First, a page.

Toni Morrison (born Chloe Ardelia Wofford, February 18, 1931 – August 5, 2019) was a Nobel and Pulitzer Prize-winning American author, editor, and professor. She was born in Lorain, Ohio; her father was a welder, and her mother a domestic. This midwestern working-class background would come to inform the settings and characters of many of Morrison's works, especially early novels The Bluest Eye, Sula, and Song of Solomon.
Morrison's novels are noted for strong central themes of race, womanhood, and sexuality, as well as subtle explorations of postmodern feminist/womanist politics. Her fiction writing often involves rich character-based and multi-generational storytelling that takes place over sweeping historical periods. Much of her fiction is set in small African American communities in mid-western U.S. cities or the rural southern United States.
Her novels are known for being densely symbolic and full of metaphor, and her plots often feature many folkloric elements and archetypes. Several of her works, such as Song of Solomon and Beloved contain aspects of magical realism. Morrison is also noted for her fluid writing style, including heavy use of similes, as well as strategic variances in sentence structure and shifts in narrative perspective, and the inclusion of several distinct styles of dialogue, often within the same work.
She has also authored several non-fiction essays and works dealing with sociopolitical examinations of race and racialization in the United States. Most notably, her essay on the populism of Bill Clinton's 1992 election campaign led to him being regarded as "the first black president," despite him being white, because of just how closely his background of lower-class struggle resonated with the black community, demonstrating the oft-overlooked power of black America's voice that would become a more prominent point of focus with the passage of time.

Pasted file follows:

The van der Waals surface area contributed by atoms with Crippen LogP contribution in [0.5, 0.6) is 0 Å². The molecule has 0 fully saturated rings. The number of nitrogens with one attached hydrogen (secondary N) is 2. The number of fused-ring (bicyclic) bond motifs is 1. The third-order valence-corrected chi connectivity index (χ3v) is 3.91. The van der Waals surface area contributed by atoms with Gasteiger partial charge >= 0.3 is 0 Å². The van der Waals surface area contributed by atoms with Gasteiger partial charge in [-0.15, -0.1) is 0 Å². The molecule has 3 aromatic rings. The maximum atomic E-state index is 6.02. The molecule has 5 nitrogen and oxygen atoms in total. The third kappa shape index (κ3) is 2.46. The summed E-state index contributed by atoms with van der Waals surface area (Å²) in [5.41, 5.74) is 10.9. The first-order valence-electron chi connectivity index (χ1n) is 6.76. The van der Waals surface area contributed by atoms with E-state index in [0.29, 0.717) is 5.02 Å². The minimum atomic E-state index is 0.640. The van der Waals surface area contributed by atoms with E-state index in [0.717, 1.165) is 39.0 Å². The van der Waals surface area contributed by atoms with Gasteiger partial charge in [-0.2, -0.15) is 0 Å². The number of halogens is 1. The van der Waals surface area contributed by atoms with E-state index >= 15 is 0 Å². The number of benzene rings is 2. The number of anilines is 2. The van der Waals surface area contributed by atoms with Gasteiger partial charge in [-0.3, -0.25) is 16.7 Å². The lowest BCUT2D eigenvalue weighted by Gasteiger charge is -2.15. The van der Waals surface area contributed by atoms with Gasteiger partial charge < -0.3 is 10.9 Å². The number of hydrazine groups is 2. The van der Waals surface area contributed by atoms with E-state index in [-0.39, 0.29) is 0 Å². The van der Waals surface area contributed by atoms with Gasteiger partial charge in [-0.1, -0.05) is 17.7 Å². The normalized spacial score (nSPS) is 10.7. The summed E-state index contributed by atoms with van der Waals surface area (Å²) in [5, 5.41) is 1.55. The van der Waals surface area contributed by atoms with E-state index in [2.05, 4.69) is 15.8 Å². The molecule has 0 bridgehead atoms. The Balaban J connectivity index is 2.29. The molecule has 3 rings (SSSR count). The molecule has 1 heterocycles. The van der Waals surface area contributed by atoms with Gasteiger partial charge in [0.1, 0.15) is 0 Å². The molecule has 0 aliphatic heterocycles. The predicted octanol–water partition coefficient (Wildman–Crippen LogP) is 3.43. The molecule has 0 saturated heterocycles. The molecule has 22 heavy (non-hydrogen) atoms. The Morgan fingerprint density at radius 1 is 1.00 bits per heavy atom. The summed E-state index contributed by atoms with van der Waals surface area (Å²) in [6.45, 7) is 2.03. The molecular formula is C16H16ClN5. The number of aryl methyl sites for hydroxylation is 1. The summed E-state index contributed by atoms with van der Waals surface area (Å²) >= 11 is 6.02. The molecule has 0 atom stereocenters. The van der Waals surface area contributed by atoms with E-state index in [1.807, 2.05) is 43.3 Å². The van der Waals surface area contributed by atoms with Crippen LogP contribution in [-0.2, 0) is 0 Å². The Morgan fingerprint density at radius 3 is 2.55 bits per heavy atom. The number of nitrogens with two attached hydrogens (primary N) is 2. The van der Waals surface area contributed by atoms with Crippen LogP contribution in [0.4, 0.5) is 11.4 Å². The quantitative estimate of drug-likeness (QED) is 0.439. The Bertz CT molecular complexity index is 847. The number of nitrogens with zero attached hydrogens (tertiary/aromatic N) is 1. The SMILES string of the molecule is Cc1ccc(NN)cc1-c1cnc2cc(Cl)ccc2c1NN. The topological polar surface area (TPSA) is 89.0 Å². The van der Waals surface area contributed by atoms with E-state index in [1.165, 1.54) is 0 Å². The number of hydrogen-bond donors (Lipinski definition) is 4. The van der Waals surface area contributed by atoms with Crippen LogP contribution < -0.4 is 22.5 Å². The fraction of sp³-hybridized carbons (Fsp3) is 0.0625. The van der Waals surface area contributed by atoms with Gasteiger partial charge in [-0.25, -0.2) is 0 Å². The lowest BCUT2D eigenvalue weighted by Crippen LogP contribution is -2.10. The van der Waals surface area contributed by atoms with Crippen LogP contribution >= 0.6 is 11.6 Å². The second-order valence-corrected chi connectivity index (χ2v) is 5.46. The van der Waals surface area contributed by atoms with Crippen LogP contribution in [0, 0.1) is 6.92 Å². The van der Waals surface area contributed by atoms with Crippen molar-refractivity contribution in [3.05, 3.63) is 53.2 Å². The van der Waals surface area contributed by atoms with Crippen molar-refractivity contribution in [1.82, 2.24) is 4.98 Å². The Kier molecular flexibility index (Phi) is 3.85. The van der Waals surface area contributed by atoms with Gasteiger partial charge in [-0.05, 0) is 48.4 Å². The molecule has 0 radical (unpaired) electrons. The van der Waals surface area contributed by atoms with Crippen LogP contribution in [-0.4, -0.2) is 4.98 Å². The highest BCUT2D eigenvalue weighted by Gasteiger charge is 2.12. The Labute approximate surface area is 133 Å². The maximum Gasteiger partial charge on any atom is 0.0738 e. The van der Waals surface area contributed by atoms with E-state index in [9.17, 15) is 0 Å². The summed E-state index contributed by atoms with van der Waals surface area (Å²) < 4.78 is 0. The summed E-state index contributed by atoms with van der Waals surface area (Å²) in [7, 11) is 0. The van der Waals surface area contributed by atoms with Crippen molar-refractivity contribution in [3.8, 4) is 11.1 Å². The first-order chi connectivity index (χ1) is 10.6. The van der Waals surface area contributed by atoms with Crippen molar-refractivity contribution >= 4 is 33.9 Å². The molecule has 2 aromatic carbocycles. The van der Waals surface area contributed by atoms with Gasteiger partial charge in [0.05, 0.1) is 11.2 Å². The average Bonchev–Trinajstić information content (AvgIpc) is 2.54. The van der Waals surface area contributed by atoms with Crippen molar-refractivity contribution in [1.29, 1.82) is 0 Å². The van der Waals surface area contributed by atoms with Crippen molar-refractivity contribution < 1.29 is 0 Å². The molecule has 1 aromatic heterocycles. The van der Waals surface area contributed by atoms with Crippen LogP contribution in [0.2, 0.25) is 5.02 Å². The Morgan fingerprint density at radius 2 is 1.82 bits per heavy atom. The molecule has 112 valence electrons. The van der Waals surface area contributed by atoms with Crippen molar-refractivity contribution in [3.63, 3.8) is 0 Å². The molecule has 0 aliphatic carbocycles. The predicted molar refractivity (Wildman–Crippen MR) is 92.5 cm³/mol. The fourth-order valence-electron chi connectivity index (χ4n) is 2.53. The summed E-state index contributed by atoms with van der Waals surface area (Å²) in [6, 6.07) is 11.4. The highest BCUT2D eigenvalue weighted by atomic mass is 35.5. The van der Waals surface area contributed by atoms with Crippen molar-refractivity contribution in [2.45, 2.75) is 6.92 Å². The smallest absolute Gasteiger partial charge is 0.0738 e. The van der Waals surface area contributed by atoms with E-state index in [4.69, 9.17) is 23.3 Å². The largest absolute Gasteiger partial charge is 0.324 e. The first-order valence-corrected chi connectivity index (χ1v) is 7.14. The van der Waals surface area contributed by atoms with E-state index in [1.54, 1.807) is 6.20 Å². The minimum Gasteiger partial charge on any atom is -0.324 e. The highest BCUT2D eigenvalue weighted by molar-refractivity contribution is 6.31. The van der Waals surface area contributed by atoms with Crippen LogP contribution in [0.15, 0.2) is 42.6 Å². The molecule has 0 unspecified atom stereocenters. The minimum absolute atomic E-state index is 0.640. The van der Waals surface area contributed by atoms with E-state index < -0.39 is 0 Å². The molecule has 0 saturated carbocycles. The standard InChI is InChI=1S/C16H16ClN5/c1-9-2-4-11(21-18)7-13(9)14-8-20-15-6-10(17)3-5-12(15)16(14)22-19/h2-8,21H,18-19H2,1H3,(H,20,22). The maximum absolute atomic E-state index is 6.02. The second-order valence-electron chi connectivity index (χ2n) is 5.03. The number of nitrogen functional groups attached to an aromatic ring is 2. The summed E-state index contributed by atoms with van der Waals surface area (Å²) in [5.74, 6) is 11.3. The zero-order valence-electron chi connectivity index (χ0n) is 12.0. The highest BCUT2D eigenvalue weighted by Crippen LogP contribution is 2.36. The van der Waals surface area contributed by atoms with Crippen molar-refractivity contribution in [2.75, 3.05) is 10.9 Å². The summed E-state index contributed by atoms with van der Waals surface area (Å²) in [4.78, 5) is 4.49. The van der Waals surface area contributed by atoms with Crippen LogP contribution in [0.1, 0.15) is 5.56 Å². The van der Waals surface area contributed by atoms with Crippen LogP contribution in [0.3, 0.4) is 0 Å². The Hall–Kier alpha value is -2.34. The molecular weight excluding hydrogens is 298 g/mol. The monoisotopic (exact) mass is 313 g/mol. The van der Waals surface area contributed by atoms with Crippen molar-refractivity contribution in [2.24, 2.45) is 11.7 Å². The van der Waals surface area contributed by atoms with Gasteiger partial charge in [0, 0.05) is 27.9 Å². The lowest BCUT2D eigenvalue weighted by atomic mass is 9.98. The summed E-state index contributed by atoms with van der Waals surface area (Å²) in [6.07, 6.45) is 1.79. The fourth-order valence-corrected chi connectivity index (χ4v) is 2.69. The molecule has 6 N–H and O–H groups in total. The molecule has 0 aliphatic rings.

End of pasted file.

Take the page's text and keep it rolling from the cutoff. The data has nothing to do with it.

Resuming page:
Toni Morrison is widely regarded as one of the most influential voices in postmodern fiction, and her literary contributions have earned her several prestigious honors, including the 1988 Pulitzer Prize for fiction for her novel Beloved, and the Nobel Prize in Literature, which she received in 1993 for her entire body of work.
She died on August 5, 2019, from complications of pneumonia. She was 88.
- The Bluest Eye (1970)
- Sula (1973)
- Song of Solomon (1977)
- Tar Baby (1981)
- Beloved (1987)
- Jazz (1992)
- Paradise (1997)
- Love (2003)
- A Mercy (2008)
- Home (2012)
- God Help the Child (2015)
- The Black Book (1974)
- Playing in the Dark: Whiteness and the Literary Imagination (1994)
- Remember: The Journey to School Integration (2004)
- What Moves at the Margin: Selected Nonfiction (2008)
Children's Books(co-written with Slade Morrison)
- The Big Box (1999)
- The Book of Mean People (2002)
- Peeny Butter Fudge (2009)
Works by Toni Morrison with their own page include:
Other works by Toni Morrison contain examples of:
- Children's Literature: Morrison co-wrote three children's books with her son, Slade.
- One-Word Title: Sula, Jazz, and Love.
- Trilogy: Morrison has stated that Beloved, Jazz, and Paradise are to be considered a loose trilogy.